MEMBERS, friends and trustees of the Irish in Britain organisation gathered online for its 2021 Annual General Meeting.
The theme of Irish in Britain’s recently published Annual Report is ‘A year of community solidarity’ and the day’s programme highlighted the partnerships, collaborations and the new generation of volunteers mobilised over the last 18 months.
Irish in Britain’s CEO Brian Dalton paid tribute to the work of member organisations who supported the most vulnerable in the Irish community throughout the most difficult circumstances of the pandemic.
He highlighted the “breathtaking” pace of innovation to adapt and provide services “to ensure no one got left behind”.
In his last meeting as Chair of Trustees, Patrick Morrison talked of the resilience of the Irish community, and the “need to support and look after each other as a community and as individuals is why Irish in Britain was created by our founder members”.
Mr Morrison introduced a diverse roster of guest speakers, during the national forum event, which included contributions from the devolved nations and regional Consuls General.
Jane McCullough, from the Irish Consulate in Edinburgh, spoke of the deep roots and history of the Irish community in Scotland and highlighted the fact the GAA there was set to celebrate its 125th anniversary next year.
Denise Hanrahan from the Consulate in Cardiff talked about the deep connections between Ireland and Wales, both in the past and continuing today with many Irish students coming over to attend Welsh universities.
Sarah Mangan is the first Consul General for the North of England.
She explained the importance of opening the new consulate, which is based in Manchester but covers an area in which 137,000 people born on the island of Ireland live and which is filled with Irish community organisations and cultural centres.
Irish in Britain introduced a new Patron at the meeting, Professor Dame Elizabeth Anionwu. Ms Anionwu is a pioneering nursing specialist and campaigner for equality in the NHS with a remarkable career in care, education and public service.
She shared the powerful story of her Irish and Nigerian roots with attendees, including her experience of the isolation at being the only black child at school, and Irish dancing classes. Although she was keen to point out that was quite a “dab hand” and did win several medals.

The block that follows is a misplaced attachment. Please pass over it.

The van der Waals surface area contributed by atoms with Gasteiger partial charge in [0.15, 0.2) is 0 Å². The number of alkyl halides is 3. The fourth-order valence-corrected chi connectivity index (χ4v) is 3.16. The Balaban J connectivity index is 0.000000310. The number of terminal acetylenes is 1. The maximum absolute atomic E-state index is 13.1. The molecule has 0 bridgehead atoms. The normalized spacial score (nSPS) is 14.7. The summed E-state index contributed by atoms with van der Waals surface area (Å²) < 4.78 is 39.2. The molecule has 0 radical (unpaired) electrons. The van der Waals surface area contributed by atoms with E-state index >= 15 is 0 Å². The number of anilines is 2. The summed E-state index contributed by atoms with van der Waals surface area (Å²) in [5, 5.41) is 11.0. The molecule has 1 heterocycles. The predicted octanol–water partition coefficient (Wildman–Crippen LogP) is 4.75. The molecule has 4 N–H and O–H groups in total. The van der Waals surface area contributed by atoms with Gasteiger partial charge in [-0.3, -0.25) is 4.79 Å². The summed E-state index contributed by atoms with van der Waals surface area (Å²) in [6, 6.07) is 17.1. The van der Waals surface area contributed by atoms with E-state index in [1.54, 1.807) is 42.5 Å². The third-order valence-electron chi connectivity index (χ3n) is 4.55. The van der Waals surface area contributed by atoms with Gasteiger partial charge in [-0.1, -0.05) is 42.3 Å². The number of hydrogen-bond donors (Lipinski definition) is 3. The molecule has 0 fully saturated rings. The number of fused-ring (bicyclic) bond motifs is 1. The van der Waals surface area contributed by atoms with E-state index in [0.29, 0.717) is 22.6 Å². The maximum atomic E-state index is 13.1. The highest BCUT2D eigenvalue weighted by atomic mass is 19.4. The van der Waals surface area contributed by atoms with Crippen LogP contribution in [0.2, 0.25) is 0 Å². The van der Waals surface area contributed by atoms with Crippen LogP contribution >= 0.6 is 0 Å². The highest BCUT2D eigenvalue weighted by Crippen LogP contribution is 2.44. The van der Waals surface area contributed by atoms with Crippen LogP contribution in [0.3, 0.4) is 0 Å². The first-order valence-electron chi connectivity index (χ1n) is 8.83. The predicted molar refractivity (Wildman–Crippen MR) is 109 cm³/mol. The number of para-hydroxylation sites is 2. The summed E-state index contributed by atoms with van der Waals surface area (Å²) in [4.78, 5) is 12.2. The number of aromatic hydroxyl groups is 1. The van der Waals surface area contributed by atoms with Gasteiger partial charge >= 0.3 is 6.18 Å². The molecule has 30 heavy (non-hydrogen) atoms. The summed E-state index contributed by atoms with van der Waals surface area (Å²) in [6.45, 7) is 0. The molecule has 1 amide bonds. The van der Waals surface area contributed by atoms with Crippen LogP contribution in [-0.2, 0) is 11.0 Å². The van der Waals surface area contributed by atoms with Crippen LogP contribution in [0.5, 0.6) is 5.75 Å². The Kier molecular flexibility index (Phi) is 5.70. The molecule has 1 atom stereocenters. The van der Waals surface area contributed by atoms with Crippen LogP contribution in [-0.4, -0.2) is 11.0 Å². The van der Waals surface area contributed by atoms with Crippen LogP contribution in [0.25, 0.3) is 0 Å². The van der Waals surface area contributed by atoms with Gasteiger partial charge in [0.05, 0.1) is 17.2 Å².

Colin Parry, founder of the Tim Parry Johnathan Ball Peace Foundation, which is a new member of Irish in Britain, was another guest speaker.
He and his wife Wendy set up the Foundation after the 1993 murders of their son Tim Parry and Jonathan Ball to promote peace and conflict resolution.
He recalled how he and Wendy were moved to tears at the support the received from the public, including from Ireland, after the death of their son and explained why the work was still very necessary today.
Irish in Britain members elected a new chair, Darren Murphy, and several Trustees as part of the AGM business on the day.
Mr Murphy said: “It is a privilege to be tasked with representing the interests, celebrating the contribution and leading the progressive voice of the Irish diaspora in Britain.”
The newly elected trustees were named as Baron Armah-Kwantreng, Padraig Belton, Fionuala Bonnar, Bébhinn Cronin and Gerard McHale.
Catherine Hennessey, CEO of icap, highlighted figures that show that Covid-19 vaccination rates among the Irish in Britain are lower than among white British groups.
She proposed a motion calling on Irish in Britain to join with other stakeholders “to encourage vaccine take up among the Irish community and especially those in vulnerable groups”.
The motion was overwhelmingly passed.
Ant Hanlon, the CEO Leeds Irish Health and Homes, and trustee Sara Coakley both paid tribute to Patrick Morrison as outgoing chair for his contribution to the organisation and the wider community after six years’ service.
While Brian Dalton pointed to importance of Irish in Britain’s role in building unity and solidarity within the Irish community and beyond, saying: “We are at our best when we are collaborative, progressive and adaptable, open to sharing expertise and understanding what it is to walk in other shoes, which is of course the definition of empathy.
“But also, there is an obligation of leadership – the recognition that our community’s interests have common cause with other migrant communities and are not a zero-sum game.
“One is not at the expense of the other.”
Mr Dalton summed up by pointing to an important milestone coming up for the organisation, saying: “There has also never been a better time to articulate our compelling story as a proud and diverse community.
“We are planning to profile and celebrate this history in the 50th anniversary of the Federation’s formation in 2023,” he told delegates.
“We see you all as key contributors in shaping this celebration – not only championing our history but the vitality and potential of Britain’s original migrant group to play its part in the future.”